Supported temporary accommodation are hostels that offer support services for residents with needs around substance dependency, mental-health problems, or domestic abuse, says a council action plan.
The centre can fit 40 residents. But after some incidents of anti-social behaviour led to protests by the local community, the number of people who stay there was cut to 25 residents, says Fianna Fáil Councillor Paul McAuliffe.
There are many different types of women staying in the centre, with many different needs and issues, says People Before Profit Councillor Andrew Keegan.
There’s one woman there, he says, whose “partner went in and burned the house down herself and her son was living in”. She’s in there, he says, because she doesn’t have anywhere else to go.
Councillors say they don’t know where the women will go yet if and when the Abigail Centre closes.
“I’m not aware of any one alternative site,” says Sinn Féin Councillor Anthony Connaghan. He said he thought some would move into permanent homes and some to other similar temporary accommodation.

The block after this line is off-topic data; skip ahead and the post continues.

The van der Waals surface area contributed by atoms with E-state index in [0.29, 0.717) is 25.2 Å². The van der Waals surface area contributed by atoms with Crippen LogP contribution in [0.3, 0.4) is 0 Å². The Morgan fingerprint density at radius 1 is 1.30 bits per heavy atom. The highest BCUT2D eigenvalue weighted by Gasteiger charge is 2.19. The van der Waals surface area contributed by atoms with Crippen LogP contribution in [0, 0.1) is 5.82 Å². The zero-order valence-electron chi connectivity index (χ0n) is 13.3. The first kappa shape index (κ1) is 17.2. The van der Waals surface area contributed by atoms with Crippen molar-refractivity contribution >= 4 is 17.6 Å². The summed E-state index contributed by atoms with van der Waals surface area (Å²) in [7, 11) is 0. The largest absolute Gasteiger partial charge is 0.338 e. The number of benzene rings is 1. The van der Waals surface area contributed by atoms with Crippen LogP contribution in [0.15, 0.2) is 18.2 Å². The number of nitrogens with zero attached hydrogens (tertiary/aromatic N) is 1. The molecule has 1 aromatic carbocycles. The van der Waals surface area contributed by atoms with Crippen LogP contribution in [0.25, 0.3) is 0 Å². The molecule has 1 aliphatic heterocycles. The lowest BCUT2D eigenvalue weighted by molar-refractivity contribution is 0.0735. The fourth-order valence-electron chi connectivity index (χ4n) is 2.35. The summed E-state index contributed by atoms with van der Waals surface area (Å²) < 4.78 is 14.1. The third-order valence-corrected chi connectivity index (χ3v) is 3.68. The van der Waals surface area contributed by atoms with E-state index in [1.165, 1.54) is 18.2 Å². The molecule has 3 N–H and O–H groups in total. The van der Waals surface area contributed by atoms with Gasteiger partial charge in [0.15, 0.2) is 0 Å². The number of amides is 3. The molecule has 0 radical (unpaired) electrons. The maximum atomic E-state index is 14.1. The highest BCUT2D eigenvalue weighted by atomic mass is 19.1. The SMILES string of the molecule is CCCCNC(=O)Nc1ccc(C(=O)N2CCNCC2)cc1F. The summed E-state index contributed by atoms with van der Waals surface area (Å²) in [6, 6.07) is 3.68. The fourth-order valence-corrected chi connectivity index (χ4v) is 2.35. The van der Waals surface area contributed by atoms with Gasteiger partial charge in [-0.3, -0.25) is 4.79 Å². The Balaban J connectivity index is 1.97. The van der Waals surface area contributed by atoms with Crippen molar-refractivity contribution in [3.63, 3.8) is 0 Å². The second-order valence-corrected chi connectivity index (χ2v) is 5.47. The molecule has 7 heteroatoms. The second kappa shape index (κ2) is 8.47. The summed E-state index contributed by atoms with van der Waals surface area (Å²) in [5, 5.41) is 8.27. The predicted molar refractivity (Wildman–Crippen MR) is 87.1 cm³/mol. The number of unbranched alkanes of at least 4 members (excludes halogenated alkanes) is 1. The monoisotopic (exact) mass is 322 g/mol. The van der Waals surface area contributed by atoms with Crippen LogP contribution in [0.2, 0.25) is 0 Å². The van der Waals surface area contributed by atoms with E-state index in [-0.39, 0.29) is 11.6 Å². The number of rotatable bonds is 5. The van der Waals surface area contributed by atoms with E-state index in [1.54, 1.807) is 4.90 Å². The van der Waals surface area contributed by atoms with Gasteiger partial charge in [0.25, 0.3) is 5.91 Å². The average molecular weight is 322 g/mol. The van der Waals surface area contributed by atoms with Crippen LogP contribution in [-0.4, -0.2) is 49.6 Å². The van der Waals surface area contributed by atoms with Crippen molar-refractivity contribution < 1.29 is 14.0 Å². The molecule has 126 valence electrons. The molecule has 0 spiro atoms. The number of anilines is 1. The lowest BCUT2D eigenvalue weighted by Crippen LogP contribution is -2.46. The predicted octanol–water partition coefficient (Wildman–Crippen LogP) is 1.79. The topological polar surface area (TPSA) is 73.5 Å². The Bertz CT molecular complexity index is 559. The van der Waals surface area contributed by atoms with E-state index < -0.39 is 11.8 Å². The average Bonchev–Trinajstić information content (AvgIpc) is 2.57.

The council says they’re looking at sheltered accommodation “which would be much more long term – six months – but on a site close to the Finglas Civic Offices”, said McAuliffe.
This wouldn’t just be for females and wouldn’t be a direct replacement for the Abigail Centre, he said.
The Abigail Centre was supposed to be closed by Christmas, says Fox. “But that’s dependent on how far down the road we are with the design brief.”
They envisioned between 105 and 202 homes, a community centre, open spaces, and maybe 2,500 square metres of commercial space. One option also included two three- to four-storey buildings for “supported housing/homeless community services”.
In September last year, north-west area councillors settled on the plan for more than 200 homes, and without the homeless services.
At the time, there was a question about what the mix of social, affordable, and private homes would be on the site. That debate continued at a council meeting earlier this month.
Some residents have pushed for a while for the Abigail Centre to be closed, concerned about visible drug use and anti-social behaviour.
Some of the residents can be a little bit more “chaotic” and “have caused an awful lot of problems over the years”, says Fox, “banging on doors and begging for money”.
Those problems could be down to limited services, says Keegan of People Before Profit. “From what a few of the women tell me, the support networks are quite basic.”
A spokesperson from Novas Initiative says supports are “very much individual to each resident” and that the centre “engages with a range of mental health services across Dublin”.
Staff are there 24 hours a day. So residents can “link in with staff any time they wish”, they said.
A spokesperson for DRHE said that until they find somewhere else for the women, the centre won’t be closed.